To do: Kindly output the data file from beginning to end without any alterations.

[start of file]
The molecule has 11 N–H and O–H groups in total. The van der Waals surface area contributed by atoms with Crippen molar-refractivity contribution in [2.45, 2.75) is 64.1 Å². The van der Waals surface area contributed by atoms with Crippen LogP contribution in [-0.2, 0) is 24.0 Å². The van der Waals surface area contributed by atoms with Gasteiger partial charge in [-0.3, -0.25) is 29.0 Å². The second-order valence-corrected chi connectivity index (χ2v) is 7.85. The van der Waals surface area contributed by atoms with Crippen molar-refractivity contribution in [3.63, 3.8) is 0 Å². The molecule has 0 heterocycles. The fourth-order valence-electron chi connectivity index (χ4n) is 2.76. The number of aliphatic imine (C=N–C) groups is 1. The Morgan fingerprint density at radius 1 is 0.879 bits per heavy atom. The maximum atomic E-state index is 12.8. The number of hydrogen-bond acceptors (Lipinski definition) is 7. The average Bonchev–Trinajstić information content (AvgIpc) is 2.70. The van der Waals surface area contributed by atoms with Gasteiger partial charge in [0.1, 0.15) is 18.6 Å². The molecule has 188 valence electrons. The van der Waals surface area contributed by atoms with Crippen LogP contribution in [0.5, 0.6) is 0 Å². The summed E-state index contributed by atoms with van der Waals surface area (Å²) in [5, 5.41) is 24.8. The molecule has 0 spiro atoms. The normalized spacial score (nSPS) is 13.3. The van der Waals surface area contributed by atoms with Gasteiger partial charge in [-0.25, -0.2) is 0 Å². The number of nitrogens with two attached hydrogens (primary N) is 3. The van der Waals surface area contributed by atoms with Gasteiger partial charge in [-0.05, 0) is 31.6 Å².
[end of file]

The molecule has 11 N–H and O–H groups in total. The van der Waals surface area contributed by atoms with Crippen molar-refractivity contribution in [2.45, 2.75) is 64.1 Å². The van der Waals surface area contributed by atoms with Crippen LogP contribution in [-0.2, 0) is 24.0 Å². The van der Waals surface area contributed by atoms with Gasteiger partial charge in [-0.3, -0.25) is 29.0 Å². The second-order valence-corrected chi connectivity index (χ2v) is 7.85. The van der Waals surface area contributed by atoms with Crippen molar-refractivity contribution in [3.63, 3.8) is 0 Å². The molecule has 0 heterocycles. The fourth-order valence-electron chi connectivity index (χ4n) is 2.76. The number of aliphatic imine (C=N–C) groups is 1. The Morgan fingerprint density at radius 1 is 0.879 bits per heavy atom. The maximum atomic E-state index is 12.8. The number of hydrogen-bond acceptors (Lipinski definition) is 7. The average Bonchev–Trinajstić information content (AvgIpc) is 2.70. The van der Waals surface area contributed by atoms with Gasteiger partial charge in [0.1, 0.15) is 18.6 Å². The molecule has 188 valence electrons. The van der Waals surface area contributed by atoms with Crippen LogP contribution in [0.5, 0.6) is 0 Å². The summed E-state index contributed by atoms with van der Waals surface area (Å²) in [5, 5.41) is 24.8. The molecule has 0 spiro atoms. The normalized spacial score (nSPS) is 13.3. The van der Waals surface area contributed by atoms with Gasteiger partial charge in [-0.25, -0.2) is 0 Å². The number of nitrogens with two attached hydrogens (primary N) is 3. The van der Waals surface area contributed by atoms with Gasteiger partial charge in [-0.05, 0) is 31.6 Å².